Uncommon side effects that have been reported include severe rash called Stevens-Johnson syndrome, liver damage, and severe allergic reactions.

Pregnancy and breast-feeding: Chinese ginseng is possibly unsafe when taking by mouth during pregnancy. One of the chemicals in chinese ginseng has been found to cause birth defects in animals. Do not use chinese ginseng if you are pregnant. Not enough is known about the safety of chinese ginseng during breast-feeding. Stay on the safe side and don’t use it.

Infants and children: Chinese ginseng is likely unsafe in infants and children. Using chinese ginseng in babies has been linked to poisoning that can be fatal. The safety of chinese ginseng in older children is not known. Until more is known, do not use chinese ginseng even in older children.

Chinese Ginseng (Panax Ginseng) Overview, Health Benefits, Side effects
Chinese Ginseng (Panax Ginseng) plant

“Auto-immune diseases” such as multiple sclerosis (MS), lupus (systemic lupus erythematosus, SLE), rheumatoid arthritis (RA), or other conditions: Chinese ginseng seems to increase the activity of the immune system. Chinese ginseng might make auto-immune diseases worse. Don’t use chinese ginseng if you have any auto-immune condition.

Bleeding conditions: Chinese ginseng seems to interfere with blood clotting. Don’t use chinese ginseng if you have a bleeding condition.

Heart conditions: Chinese ginseng can affect heart rhythm and blood pressure slightly on the first day it is used. However, there are usually no changes with continued use. Nevertheless, chinese ginseng has not been studied in people with cardiovascular disease. Use chinese ginseng with caution if you have heart disease.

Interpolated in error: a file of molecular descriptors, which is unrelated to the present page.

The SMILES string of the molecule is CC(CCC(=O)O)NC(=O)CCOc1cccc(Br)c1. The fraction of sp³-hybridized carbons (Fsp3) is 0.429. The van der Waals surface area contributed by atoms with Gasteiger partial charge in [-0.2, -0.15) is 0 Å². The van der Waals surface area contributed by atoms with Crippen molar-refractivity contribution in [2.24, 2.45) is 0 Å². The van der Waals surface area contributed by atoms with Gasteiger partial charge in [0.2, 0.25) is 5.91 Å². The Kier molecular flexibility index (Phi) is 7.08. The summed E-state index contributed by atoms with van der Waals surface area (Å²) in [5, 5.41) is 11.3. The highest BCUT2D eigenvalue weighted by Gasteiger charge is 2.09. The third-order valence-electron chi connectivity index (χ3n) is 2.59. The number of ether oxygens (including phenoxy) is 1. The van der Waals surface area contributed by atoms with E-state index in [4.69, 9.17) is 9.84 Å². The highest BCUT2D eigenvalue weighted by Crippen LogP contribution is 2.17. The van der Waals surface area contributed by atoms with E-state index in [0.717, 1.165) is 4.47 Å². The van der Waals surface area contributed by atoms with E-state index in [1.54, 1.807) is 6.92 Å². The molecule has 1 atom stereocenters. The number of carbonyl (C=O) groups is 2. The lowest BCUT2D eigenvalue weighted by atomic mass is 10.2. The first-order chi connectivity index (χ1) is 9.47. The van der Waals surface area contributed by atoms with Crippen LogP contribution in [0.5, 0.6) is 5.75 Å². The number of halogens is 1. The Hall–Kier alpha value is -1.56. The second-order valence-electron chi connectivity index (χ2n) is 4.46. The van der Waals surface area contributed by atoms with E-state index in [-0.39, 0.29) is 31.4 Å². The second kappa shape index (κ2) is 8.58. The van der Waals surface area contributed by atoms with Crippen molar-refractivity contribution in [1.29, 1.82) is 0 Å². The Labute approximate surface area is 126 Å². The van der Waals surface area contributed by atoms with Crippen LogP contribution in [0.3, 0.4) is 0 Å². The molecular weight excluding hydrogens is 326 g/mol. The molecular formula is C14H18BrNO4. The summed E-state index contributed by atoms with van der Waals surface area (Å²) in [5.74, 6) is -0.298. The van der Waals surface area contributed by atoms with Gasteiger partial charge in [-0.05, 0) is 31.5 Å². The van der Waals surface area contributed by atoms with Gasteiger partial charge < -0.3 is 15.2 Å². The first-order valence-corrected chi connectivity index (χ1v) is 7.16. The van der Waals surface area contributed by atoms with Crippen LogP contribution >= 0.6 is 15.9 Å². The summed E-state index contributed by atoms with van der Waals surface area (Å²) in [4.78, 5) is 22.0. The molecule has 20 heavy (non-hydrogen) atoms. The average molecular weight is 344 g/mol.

Diabetes: Chinese ginseng might lower blood sugar. In people with diabetes who are taking medications to lower blood sugar, adding chinese ginseng might lower blood sugar too much. Monitor your blood sugar closely if you have diabetes and use chinese ginseng.

Hormone-sensitive conditions such as breast cancer, uterine cancer, ovarian cancer, endometriosis, or uterine fibroids: Chinese ginseng contains chemicals (ginsenosides) that can act like estrogen. If you have any condition that might be made worse by exposure to estrogen, don’t use chinese ginseng.

Trouble sleeping (insomnia): High doses of chinese ginseng have been linked with insomnia. If you have trouble sleeping, use chinese ginseng with caution.

Schizophrenia (a mental disorder): High doses of chinese ginseng have been linked with sleep problems and agitation in people with schizophrenia. Be careful when using chinese ginseng if you have schizophrenia.

Organ transplant: Chinese ginseng might make the immune system more active. This could interfere with the effectiveness of medications that are given after an organ transplant to reduce the chance that the organ will be rejected. If you have received an organ transplant, don’t use chinese ginseng.